the intrathoracic pressure at the end of exhalation closely approximates atmospheric pressure. sec pressure. is slightly negative.H o w m a n : M e c h a n i c a l Ve n t i l a t i o n : p p . Note that the first and last breaths are mandatory and the second and third breaths are spontaneous. This method of triggering appears to require less patient effort. 2 6 – 3 6 Synchronized Intermittent Mandatory Ventilation Pressure Mandatory breath Spontaneous breath Mandatory breath 40 Pressure.6 has been established as the threshold of a toxic concentration of FIO2. cm H2O 30 20 10 0 1000 800 600 400 200 0 Figure 3. mL Volume waveforms during synchronized intermittent mandatory ventilation. however. Intrapleural pressure. which usually corresponds to an arterial partial pressure of oxygen (PaO2) of approximately 60 mm Hg or more. however. In turn. Acceptable arterial oxygen saturation is usually defined as 90% or greater. 0 2 4 6 8 Time. cm H2O 30 20 10 0 800 Volume. Pressure and volume Volume. Patients with respiratory failure who require mechanical ventilation.13 Inhalation of any gas with a fraction of inspired oxygen (FIO2) higher than the FIO2 of room air can potentially be toxic. However. 0. FRC provides a reservoir of gas that maintains a constant PaO2 and PaCO2. Pressure and volume Volume waveforms during pressure-support ventilation. H2O = water. called the functional residual capacity (FRC). This negative pressure keeps a resting volume of air inside the lung at the end of exhalation. Note that each breath is triggered by patient effort. the lowest FIO2 that achieves adequate oxygenation should be employed.14 To minimize the risk of toxicity. which leads to alveolar collapse. a crucial physiologic function.The breaths vary in tidal volume and inspiratory time. sec 10 12 14 Pressure-Support Ventilation Pressure. mL 600 400 200 0 2 4 6 8 10 12 Pressure = Patient effort Figure 4. 14 16 Time. alveolar collapse can Hospital Physician December 1999 Positive End-Expiratory Pressure 29 .H2O = water. Fraction of Inspired Oxygen In individuals with healthy lungs. usually have a reduced FRC as a consequence of surfactant loss and alveolar instability.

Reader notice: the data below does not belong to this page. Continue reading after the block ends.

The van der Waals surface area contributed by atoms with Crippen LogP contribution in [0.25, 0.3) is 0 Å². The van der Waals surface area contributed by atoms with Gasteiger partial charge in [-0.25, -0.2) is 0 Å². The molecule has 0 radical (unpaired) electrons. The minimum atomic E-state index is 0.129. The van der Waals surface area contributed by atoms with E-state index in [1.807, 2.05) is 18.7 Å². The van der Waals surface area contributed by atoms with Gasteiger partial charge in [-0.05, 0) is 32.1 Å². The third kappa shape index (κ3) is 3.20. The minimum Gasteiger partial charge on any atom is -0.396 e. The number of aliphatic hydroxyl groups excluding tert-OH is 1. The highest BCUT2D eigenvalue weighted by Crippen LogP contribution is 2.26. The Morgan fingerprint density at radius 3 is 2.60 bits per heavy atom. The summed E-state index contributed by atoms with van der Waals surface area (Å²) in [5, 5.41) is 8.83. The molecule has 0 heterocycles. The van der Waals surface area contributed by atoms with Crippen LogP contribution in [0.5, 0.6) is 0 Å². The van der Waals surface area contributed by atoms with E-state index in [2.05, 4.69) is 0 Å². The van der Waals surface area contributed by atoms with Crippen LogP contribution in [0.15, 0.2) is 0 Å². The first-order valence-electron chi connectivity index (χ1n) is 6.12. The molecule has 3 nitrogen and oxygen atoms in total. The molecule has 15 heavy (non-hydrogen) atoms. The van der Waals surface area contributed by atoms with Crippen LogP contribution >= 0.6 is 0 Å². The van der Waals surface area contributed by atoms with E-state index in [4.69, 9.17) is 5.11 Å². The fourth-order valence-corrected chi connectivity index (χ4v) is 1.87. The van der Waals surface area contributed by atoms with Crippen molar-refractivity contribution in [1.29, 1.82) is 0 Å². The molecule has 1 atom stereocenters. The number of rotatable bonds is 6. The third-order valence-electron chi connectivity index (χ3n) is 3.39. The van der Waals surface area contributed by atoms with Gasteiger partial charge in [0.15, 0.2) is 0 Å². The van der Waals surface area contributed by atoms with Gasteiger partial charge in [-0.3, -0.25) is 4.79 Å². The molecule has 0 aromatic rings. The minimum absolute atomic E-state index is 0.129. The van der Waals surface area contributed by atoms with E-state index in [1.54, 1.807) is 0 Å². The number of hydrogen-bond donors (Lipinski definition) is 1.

No Airway Obstruction No Airway Obstruction with PEEP Airway Obstruction with Auto-PEEP VENTILATOR VENTILATOR VENTILATOR FRC PEEP P repl E e PEEuto-PEacP d A FRC EP rep ace PEauto-PlEEPd Pressure. patients without airway obstruction normally exhale to functional residual capacity (FRC). patients without airway obstruction exhale to a new FRC that equals the baseline FRC plus the volume added by end-expiratory pressure (PEEP). L Hospital Physician December 1999 Sensitivity PEEP Sensitivity AutoPEEP Setsensitivity Amount patient must lower airway pressure to trigger ventilator auto-PEEP Sensitivity Sensitivity Extrinsic PEEP that has replaced Auto-PEEP Arrows show where patient triggers the ventilator Tidal volume Tidal volume 40 35 30 25 20 15 10 5 0 5 4 3 2 1 Volume supplied by PEEP Baseline FRC Time Volume supplied by auto-PEEP Baseline FRC Time Tidal volume Tidal volume Volume supplied by auto-PEEP Now replaced by extrinsic PEEP Baseline FRC Baseline FRC Time H o w m a n : M e c h a n i c a l Ve n t i l a t i o n : p p . H2O = water. patients must lower airway pressure below PEEP by a level equal to sensitivity. which may take considerable effort. Because the ventilator cannot sense auto-PEEP. spontaneously breathing patients must lower the airway The trapped air creates end-expiratory pressure called pressure by a level equal to sensitivity plus auto-PEEP to trigger the ventilator.To trigger the ventilator. A) During mechanical Time ventilation without extrinsic PEEP. patients must lower airway pressure only to a level equal to sensitivity. VENTILATOR 30 Airway Obstruction with Auto-PEEP plus Extrinsic PEEP . auto-PEEP . Schematic illustration of positive end-expiratory pressure (PEEP) as a method to elevate mean airway pressure and improve oxygenation. To trigger the ventilator. B) During mechanical ventilation with extrinsic PEEP. C) During mechanical ventilation without extrinsic PEEP. To trigger the ventilator. patients with airway obstruction may not be able to exhale to FRC. patients must lower airway pressure to zero by a level equal to sensitivity. cm H20 Volume. 2 6 – 3 6 A B C D Figure 5. leading to air trapping. application of extrinsic PEEP approximately equal to auto-PEEP may replace auto-PEEP without increasing lung volume. D) In the presence of auto-PEEP.